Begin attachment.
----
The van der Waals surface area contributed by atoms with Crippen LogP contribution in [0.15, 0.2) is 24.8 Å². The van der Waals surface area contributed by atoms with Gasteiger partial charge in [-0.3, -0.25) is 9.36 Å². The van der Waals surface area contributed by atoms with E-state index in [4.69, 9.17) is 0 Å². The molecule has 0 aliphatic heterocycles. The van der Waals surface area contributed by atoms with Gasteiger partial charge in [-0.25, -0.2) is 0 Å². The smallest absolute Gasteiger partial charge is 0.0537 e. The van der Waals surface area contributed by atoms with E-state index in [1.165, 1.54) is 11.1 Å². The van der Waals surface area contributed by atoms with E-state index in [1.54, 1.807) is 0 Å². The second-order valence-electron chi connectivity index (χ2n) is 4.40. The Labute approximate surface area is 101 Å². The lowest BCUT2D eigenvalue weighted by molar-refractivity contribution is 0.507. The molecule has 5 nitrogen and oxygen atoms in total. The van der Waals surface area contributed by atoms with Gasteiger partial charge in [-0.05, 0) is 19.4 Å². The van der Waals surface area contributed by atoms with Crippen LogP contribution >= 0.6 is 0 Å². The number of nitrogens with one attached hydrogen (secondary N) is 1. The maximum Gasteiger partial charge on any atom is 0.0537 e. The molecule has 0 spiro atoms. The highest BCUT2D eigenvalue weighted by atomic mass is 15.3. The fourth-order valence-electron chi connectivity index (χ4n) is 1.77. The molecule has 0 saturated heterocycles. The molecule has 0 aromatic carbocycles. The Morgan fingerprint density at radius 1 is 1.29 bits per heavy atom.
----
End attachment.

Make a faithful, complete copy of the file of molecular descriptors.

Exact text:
The van der Waals surface area contributed by atoms with Crippen LogP contribution in [0.15, 0.2) is 24.8 Å². The van der Waals surface area contributed by atoms with Gasteiger partial charge in [-0.3, -0.25) is 9.36 Å². The van der Waals surface area contributed by atoms with E-state index in [4.69, 9.17) is 0 Å². The molecule has 0 aliphatic heterocycles. The van der Waals surface area contributed by atoms with Gasteiger partial charge in [-0.25, -0.2) is 0 Å². The smallest absolute Gasteiger partial charge is 0.0537 e. The van der Waals surface area contributed by atoms with E-state index in [1.165, 1.54) is 11.1 Å². The van der Waals surface area contributed by atoms with E-state index in [1.54, 1.807) is 0 Å². The second-order valence-electron chi connectivity index (χ2n) is 4.40. The Labute approximate surface area is 101 Å². The lowest BCUT2D eigenvalue weighted by molar-refractivity contribution is 0.507. The molecule has 5 nitrogen and oxygen atoms in total. The van der Waals surface area contributed by atoms with Gasteiger partial charge in [-0.05, 0) is 19.4 Å². The van der Waals surface area contributed by atoms with Crippen LogP contribution >= 0.6 is 0 Å². The number of nitrogens with one attached hydrogen (secondary N) is 1. The maximum Gasteiger partial charge on any atom is 0.0537 e. The molecule has 0 spiro atoms. The highest BCUT2D eigenvalue weighted by atomic mass is 15.3. The fourth-order valence-electron chi connectivity index (χ4n) is 1.77. The molecule has 0 saturated heterocycles. The molecule has 0 aromatic carbocycles. The Morgan fingerprint density at radius 1 is 1.29 bits per heavy atom.